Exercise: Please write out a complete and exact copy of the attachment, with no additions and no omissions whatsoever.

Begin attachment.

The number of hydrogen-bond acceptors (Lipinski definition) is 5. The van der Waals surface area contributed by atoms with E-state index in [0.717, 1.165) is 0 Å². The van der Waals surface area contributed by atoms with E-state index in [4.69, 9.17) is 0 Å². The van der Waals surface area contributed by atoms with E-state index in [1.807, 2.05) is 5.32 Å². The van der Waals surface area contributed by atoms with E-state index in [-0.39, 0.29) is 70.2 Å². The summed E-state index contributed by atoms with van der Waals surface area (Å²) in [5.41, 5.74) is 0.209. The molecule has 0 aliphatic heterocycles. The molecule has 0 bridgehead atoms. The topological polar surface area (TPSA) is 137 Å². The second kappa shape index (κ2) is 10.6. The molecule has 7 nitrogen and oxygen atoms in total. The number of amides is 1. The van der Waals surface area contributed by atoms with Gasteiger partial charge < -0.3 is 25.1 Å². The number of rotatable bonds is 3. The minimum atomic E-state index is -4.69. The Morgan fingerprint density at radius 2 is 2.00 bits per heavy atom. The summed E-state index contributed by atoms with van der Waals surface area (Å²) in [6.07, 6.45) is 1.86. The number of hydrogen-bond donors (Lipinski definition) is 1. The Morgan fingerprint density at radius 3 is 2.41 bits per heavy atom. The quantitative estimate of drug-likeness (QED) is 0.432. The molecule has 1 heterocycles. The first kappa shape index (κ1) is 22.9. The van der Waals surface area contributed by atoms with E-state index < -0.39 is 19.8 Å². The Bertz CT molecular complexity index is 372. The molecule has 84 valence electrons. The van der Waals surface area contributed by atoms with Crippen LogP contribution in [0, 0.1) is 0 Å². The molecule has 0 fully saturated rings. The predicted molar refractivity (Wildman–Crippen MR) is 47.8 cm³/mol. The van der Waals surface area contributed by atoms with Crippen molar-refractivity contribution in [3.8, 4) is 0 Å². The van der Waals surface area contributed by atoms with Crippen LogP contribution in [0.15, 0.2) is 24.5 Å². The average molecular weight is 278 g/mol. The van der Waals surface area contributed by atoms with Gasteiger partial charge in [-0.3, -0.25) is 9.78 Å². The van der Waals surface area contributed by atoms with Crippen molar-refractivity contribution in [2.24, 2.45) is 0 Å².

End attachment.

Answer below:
The number of hydrogen-bond acceptors (Lipinski definition) is 5. The van der Waals surface area contributed by atoms with E-state index in [0.717, 1.165) is 0 Å². The van der Waals surface area contributed by atoms with E-state index in [4.69, 9.17) is 0 Å². The van der Waals surface area contributed by atoms with E-state index in [1.807, 2.05) is 5.32 Å². The van der Waals surface area contributed by atoms with E-state index in [-0.39, 0.29) is 70.2 Å². The summed E-state index contributed by atoms with van der Waals surface area (Å²) in [5.41, 5.74) is 0.209. The molecule has 0 aliphatic heterocycles. The molecule has 0 bridgehead atoms. The topological polar surface area (TPSA) is 137 Å². The second kappa shape index (κ2) is 10.6. The molecule has 7 nitrogen and oxygen atoms in total. The number of amides is 1. The van der Waals surface area contributed by atoms with Gasteiger partial charge < -0.3 is 25.1 Å². The number of rotatable bonds is 3. The minimum atomic E-state index is -4.69. The Morgan fingerprint density at radius 2 is 2.00 bits per heavy atom. The summed E-state index contributed by atoms with van der Waals surface area (Å²) in [6.07, 6.45) is 1.86. The number of hydrogen-bond donors (Lipinski definition) is 1. The Morgan fingerprint density at radius 3 is 2.41 bits per heavy atom. The quantitative estimate of drug-likeness (QED) is 0.432. The molecule has 1 heterocycles. The first kappa shape index (κ1) is 22.9. The van der Waals surface area contributed by atoms with E-state index < -0.39 is 19.8 Å². The Bertz CT molecular complexity index is 372. The molecule has 84 valence electrons. The van der Waals surface area contributed by atoms with Crippen LogP contribution in [0, 0.1) is 0 Å². The molecule has 0 fully saturated rings. The predicted molar refractivity (Wildman–Crippen MR) is 47.8 cm³/mol. The van der Waals surface area contributed by atoms with Crippen molar-refractivity contribution in [3.8, 4) is 0 Å². The van der Waals surface area contributed by atoms with Crippen LogP contribution in [0.15, 0.2) is 24.5 Å². The average molecular weight is 278 g/mol. The van der Waals surface area contributed by atoms with Gasteiger partial charge in [-0.3, -0.25) is 9.78 Å². The van der Waals surface area contributed by atoms with Crippen molar-refractivity contribution in [2.24, 2.45) is 0 Å².